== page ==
A collection of anecdotes from the eccentric New Yorker physicist, collated by his bongo drumming buddy. Lots of historical colour comes through thanks to the seminal times he lived through (& affected), from his radio-fixing whizz-kiddery during the Depression (his love of those melty diodes and home-made current-detectors shines through) to his flash decision to view the first nuke test through the 'depolarising' windscreen of a truck rather than the blackout goggles, and his fascination with the sand being fused into green-glass.

He's not actually that likeable a guy at times, and like many a sci-brain, seems to live somewhere in a slightly aspergers realm, with people he meets forming experiments in his daily life. (Altho to be fair, some of the love letters to his young ailing wife I've read elsewhere do show a far more 'human' side to him). That said, his obsessions are so wide ranging he's still very easy to admire, even marvel at. From cracking safes at Los Alamo, to 'air lifting' ants onto new routes that bypass his fridge, to playing live percussion for experimental ballet and forcing himself to learn to draw (& selling his stuff anonymously), he's a voracious, life-embracing character in many ways.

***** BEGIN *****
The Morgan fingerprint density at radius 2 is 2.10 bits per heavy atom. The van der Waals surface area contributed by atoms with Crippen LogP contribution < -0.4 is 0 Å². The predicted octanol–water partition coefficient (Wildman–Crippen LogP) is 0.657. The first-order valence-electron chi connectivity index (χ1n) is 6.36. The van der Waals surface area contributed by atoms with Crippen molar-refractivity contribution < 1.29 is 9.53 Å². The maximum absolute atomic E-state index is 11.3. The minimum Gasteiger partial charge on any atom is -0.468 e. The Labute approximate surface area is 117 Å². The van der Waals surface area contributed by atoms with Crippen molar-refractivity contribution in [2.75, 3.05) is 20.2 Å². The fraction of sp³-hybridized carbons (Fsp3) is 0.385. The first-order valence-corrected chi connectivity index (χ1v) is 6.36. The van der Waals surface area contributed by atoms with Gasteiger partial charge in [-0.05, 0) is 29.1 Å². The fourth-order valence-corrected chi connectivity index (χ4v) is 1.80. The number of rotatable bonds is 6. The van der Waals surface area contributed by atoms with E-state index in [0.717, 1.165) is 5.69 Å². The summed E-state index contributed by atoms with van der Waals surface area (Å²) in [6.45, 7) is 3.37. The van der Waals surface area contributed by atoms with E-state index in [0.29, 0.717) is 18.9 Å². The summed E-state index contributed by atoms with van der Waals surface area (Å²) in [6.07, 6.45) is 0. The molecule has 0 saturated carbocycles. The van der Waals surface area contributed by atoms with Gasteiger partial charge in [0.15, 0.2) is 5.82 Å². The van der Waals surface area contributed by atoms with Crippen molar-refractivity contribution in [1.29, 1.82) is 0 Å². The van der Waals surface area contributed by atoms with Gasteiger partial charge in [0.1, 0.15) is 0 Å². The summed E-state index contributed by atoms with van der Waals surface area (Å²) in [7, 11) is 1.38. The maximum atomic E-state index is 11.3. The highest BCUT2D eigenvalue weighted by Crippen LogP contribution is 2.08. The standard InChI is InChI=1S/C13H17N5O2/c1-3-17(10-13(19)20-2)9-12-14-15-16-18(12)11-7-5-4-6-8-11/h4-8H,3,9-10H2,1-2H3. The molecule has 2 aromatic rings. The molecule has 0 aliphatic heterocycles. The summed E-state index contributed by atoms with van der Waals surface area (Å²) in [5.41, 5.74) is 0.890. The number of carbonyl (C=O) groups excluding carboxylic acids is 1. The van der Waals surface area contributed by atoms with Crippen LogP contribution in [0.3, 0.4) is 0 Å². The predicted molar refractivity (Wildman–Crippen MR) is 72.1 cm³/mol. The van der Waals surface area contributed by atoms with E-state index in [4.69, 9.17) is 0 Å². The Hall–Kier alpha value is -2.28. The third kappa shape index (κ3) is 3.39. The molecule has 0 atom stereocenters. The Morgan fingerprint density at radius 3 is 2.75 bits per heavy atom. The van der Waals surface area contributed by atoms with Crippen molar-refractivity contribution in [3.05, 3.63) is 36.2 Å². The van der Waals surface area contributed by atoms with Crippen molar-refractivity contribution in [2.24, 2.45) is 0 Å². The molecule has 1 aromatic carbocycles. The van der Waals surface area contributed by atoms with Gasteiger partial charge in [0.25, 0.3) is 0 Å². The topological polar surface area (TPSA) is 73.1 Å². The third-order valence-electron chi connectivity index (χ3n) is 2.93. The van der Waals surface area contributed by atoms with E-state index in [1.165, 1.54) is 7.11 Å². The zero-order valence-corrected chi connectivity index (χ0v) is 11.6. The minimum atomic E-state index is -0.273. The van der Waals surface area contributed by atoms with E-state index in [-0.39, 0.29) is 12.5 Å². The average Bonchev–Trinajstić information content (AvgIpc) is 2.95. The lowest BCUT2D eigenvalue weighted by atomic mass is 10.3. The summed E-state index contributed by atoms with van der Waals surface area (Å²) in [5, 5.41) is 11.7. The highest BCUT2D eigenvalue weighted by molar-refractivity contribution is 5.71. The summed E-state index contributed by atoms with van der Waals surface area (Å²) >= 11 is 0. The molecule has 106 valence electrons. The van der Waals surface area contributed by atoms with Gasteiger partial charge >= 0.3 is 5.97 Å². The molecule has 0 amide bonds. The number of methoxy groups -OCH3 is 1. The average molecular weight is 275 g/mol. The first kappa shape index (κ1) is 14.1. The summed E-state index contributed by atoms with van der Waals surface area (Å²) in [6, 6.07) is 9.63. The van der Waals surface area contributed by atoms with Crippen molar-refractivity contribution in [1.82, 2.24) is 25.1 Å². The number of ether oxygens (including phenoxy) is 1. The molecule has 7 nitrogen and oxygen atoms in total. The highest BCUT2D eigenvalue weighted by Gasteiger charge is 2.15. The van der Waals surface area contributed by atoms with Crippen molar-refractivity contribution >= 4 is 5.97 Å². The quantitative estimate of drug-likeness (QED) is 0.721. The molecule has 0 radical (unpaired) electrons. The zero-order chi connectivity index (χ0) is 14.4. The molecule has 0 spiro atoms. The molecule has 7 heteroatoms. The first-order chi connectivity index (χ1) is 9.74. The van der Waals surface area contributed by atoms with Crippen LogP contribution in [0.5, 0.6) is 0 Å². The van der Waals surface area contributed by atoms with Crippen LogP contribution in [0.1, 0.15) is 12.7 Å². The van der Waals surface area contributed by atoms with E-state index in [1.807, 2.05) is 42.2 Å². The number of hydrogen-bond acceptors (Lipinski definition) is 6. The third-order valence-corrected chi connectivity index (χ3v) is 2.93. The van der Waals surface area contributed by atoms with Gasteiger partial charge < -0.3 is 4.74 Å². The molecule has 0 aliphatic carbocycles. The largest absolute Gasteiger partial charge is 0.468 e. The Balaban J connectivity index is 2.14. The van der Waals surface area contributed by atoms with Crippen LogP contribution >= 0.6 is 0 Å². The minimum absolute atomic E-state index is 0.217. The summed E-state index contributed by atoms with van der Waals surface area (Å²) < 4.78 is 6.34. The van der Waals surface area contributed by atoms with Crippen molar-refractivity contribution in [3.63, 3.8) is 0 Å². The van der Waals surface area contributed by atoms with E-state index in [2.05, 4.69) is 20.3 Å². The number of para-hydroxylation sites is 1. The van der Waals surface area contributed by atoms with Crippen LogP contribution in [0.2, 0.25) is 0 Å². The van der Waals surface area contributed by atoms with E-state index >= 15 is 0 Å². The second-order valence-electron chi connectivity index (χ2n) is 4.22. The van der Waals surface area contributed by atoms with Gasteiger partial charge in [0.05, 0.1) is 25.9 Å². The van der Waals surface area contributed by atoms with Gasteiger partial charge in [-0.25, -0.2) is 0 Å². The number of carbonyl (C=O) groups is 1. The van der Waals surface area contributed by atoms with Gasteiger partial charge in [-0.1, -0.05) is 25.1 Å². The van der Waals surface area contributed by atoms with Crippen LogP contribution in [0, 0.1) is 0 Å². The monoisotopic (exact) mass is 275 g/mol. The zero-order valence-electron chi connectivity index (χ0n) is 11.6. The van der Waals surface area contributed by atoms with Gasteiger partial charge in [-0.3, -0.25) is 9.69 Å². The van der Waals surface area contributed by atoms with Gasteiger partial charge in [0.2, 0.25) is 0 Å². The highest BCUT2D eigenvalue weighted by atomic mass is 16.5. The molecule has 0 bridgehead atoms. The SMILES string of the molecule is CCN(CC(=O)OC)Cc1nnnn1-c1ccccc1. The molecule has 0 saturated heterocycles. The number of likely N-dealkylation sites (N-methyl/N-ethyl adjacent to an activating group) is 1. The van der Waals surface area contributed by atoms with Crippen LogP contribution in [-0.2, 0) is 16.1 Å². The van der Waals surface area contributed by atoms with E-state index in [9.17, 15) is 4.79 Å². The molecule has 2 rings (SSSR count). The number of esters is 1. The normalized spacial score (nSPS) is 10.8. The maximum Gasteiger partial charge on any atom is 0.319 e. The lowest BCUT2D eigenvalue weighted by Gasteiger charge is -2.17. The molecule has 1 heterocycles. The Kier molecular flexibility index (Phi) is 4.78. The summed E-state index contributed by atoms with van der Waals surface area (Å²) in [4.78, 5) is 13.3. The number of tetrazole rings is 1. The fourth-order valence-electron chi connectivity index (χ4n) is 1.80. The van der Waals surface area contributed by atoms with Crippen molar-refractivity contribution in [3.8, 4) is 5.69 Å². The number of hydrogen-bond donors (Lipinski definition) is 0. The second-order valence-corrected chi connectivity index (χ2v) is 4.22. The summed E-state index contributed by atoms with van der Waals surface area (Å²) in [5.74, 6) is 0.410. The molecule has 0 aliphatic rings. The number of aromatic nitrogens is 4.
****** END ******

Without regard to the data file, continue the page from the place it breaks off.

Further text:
+(+)
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Chicks dig Lord of the Rings, Randal
Well then. I was cruising through the first Foundation novel. Easy to read, interesting, and more. Then it started jumping around and it became much more cumbersome. It's already feeling a tiny bit like work. D'oh. I'm two-thirds of the way through, though, so I'll be done soon enough.
I looked for this at my local library last week to no avail, let me know how it is. It's a series I've been meaning to read for a long time.
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"I know, honey. Look at the map. We go your way, that's about four inches. We go my way, it's an inch and a half. You wanna pay for the extra gas?"



Will do. I was so tickled by the concept (and how much I enjoyed I, Robot) that I couldn't help myself. The first 15% or so was as good as I'd hoped, but it feels stranger and less interesting as it moves further along in time. I think I see what it's going for, but the execution of it leaves something to be desired. I feel like we either need sigificantly more time spent in each period, or less.